Not a classically strong stock market week with Japan helped by a weaker yen and the Hong Kong market under pressure.
One of the more interesting stories this week was a rumour in The Times that 'Mark Carney may announce within days that he is to quit his job as governor of the Bank of England amid signs he has become a controversial figure in the post-Brexit debate'.
As I noticed on Twitter this refers to the potential that he doesn't want to do the full theoretical term rather than an immediate flounce off into the night but undoubtedly the already weak Pound would have a sharp intake of breath if it happens. Thursday's Bank of England disclosures now of more interest than before...and UK policy making at the top level under review again. Good job both UK assets and the Pound are so out of favour as per the latest Merrill Lynch Fund Manager Survey.
Also out-of-favour is the euro but at least the scope for a Mario Draghi December QE extension is warming up in terms of quantum with the observation (link here) that:
'The selloff in euro region bonds this month has delivered a boost of more than 580 billion euros ($635 billion) to the European Central Bank’s asset-purchase program'
Well that is helpful to aid a boosting in European growth...and undoubtedly pushes back further the date of any ECB rate hike:
I have consistently written about German pragmatism over the past couple of years i.e. this notion that Europe's biggest country/economy actually is getting its head around being a leader for all of Europe (and hence agreeing policy on matters such as negative rates, QE, aid for parts of southern Europe etc.).
Which of course makes the logical extrapolation of 'the danger of Germany's current account surpluses' (link here)...
...is to boost domestic consumption. Interesting then that Germany announced during the last week a 4% increase in its minimum wage. That should help rebalancing. After all Europe cannot continue to be as shown in this chart on Italy below...rising deficits and a sluggish economy:
Elsewhere in European politics I saw this from Iceland too:
Voters fear for economy and seek stability in wake of Panama Papers scandal
And...now even Spain has a government:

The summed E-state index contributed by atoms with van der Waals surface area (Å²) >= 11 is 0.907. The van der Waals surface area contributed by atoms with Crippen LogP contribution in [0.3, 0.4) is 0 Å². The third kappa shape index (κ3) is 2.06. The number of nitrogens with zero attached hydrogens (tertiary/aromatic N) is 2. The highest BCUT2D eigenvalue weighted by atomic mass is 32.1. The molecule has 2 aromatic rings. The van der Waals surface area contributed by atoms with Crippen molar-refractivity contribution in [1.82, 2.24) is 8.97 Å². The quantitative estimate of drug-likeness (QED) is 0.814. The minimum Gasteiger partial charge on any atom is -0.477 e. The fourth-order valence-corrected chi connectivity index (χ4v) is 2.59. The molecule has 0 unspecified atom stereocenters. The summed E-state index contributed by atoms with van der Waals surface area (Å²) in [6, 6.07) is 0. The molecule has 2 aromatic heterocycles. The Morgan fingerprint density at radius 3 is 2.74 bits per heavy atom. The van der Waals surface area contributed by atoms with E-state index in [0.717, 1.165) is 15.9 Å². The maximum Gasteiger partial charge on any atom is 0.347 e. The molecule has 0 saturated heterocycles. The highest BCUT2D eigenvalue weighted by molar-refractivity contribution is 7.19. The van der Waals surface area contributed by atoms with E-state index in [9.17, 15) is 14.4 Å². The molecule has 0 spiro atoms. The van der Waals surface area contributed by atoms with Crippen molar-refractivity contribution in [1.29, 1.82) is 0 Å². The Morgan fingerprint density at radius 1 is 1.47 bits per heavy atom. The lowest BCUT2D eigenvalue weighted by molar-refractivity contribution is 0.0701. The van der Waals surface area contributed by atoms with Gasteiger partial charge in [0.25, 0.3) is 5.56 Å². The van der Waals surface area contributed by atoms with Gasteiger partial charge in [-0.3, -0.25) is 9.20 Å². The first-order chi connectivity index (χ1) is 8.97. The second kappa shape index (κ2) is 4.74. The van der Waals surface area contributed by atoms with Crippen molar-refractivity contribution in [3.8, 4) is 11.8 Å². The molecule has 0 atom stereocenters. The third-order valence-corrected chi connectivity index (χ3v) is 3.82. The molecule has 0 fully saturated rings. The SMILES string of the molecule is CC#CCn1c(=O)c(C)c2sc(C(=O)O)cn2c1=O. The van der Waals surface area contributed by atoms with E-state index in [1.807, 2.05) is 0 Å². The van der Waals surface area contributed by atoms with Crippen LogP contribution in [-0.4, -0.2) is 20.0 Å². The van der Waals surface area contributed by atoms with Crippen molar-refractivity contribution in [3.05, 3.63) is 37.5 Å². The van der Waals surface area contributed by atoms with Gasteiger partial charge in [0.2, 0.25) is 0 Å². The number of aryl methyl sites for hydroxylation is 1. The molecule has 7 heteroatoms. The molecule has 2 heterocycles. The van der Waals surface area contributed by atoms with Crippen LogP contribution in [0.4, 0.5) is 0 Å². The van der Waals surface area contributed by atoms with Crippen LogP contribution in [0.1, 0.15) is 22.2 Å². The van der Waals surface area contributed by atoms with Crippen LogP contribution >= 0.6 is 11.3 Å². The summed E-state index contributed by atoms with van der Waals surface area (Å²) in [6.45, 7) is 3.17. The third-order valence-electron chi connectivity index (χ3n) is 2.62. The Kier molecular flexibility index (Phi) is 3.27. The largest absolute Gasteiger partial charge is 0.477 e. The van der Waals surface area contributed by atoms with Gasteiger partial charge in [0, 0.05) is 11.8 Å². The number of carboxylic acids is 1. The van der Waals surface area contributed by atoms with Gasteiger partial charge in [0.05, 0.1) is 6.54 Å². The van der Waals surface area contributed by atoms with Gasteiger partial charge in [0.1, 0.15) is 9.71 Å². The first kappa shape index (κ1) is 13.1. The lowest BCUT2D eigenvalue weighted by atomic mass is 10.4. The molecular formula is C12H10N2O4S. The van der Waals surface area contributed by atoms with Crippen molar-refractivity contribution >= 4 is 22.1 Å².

Conservative leader Mariano Rajoy was elected for a second term as prime minister on Saturday, but he'll need the support of at least some opposition lawmakers to pass legislation and approve a new budget.
At least there was a little bit of positive trade news too with the EU and Canada signing a CETA Trade Deal that was blighted by setbacks (link here).
As always Europe performs best when its back is to the wall...
During the weekend reviewing the latest market sentiment data I observed that this was a disliked bull market with bullish sentiment below that of the bearish and neutral measurements:
Of course that should make you more optimistic.
Not long until the US Presidential election now and the peso volatility is going up:
Meanwhile in one of the last big economic numbers before polling day US GDP growth on Friday was headline better...although as this great Hedgeye review noted consumption wasn't great and inventories swung big time:
However it did pull up the likelihood of a December rate rise which again is unlikely to be good for bonds:
I talked about surpluses above. Of course the other region with a big surplus is East Asia as shown below. The rise and rise of the Chinese consumer will sort out the region over time in my estimation...
...although recent luxury goods purchasing has been at a multi-year low. Fortunately I think the outlook is better:
Don't expect though a big boost to Japan's economy which remains dull at best. This is why the yen needs to fall (and why any investments in the country should be geared towards this eventuality).
Of course the other problem with low growth is thepower of compounded interest...but the other (bad) way as shown in this graphic on the build up of Japanese debt levels:
Great CDS spread chart via @kurterozde (and her excellent weekly review can be read here):
Can Australia continue to punch out such cumulative, consecutive growth? (Answer: yes if China continues to grow in an ok fashion, which I think it will). The current US expansion is not too bad (although the magnitude of growth leaves something to be desired).
Great urbanisation chart. You can just see the population growth in some parts of the emerging markets:
Sector and companies:
Let's start with a piece of news on a big global deal which came out late Friday:
EU Antitrust Regulators Open Investigation Into ChemChina/Syngenta Deal
- To Decide By March 15th On Whether Deal Will Be Approved
Just about consistent with the comment by Syngenta management of Q1 next year close they made earlier in the week.
Turning to the biotech/pharma sector, a great observation to give investors in this space some hope by @thebrandindex
Maybe pricing power has peaked 4ALL BIOTECH, BUT bad yrs tend 2be followed by good $IBB '02 -45%, '03 +45% '08 -12% '09 +15% 2016 -23% '17??
Got to say Chevron have done a pretty good job YTD in covering their uses of cash, certainly better than any other large cap oil/gas stock
Energy stocks seem to fluctuate between being a defensive and a cyclical depending on the market mood/backdrop. Certainly though in a world of higher bond yields the latter has more of a primary position:
So far earnings season is doing ok from a 'beats' perspective at least:
My latest Yahoo Finance column (link here):
Your investments: Halloween horror or rundown to Christmas fun?
Some good motivation for the new week:
Have a good week